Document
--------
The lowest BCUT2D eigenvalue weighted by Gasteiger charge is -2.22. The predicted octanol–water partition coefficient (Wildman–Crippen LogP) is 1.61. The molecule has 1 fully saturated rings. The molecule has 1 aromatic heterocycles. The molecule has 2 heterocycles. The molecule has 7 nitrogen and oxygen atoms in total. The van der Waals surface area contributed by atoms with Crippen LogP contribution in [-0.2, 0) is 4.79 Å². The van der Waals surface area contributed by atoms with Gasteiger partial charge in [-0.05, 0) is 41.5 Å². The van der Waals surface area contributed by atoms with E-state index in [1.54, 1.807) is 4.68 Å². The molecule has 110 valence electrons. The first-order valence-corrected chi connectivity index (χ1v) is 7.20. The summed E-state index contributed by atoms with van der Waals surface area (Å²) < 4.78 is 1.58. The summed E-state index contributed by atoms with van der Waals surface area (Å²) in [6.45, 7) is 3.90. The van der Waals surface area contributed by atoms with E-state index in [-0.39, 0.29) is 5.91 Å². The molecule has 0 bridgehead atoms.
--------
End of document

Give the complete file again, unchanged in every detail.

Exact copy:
The lowest BCUT2D eigenvalue weighted by Gasteiger charge is -2.22. The predicted octanol–water partition coefficient (Wildman–Crippen LogP) is 1.61. The molecule has 1 fully saturated rings. The molecule has 1 aromatic heterocycles. The molecule has 2 heterocycles. The molecule has 7 nitrogen and oxygen atoms in total. The van der Waals surface area contributed by atoms with Crippen LogP contribution in [-0.2, 0) is 4.79 Å². The van der Waals surface area contributed by atoms with Gasteiger partial charge in [-0.05, 0) is 41.5 Å². The van der Waals surface area contributed by atoms with E-state index in [1.54, 1.807) is 4.68 Å². The molecule has 110 valence electrons. The first-order valence-corrected chi connectivity index (χ1v) is 7.20. The summed E-state index contributed by atoms with van der Waals surface area (Å²) < 4.78 is 1.58. The summed E-state index contributed by atoms with van der Waals surface area (Å²) in [6.45, 7) is 3.90. The van der Waals surface area contributed by atoms with E-state index in [-0.39, 0.29) is 5.91 Å². The molecule has 0 bridgehead atoms.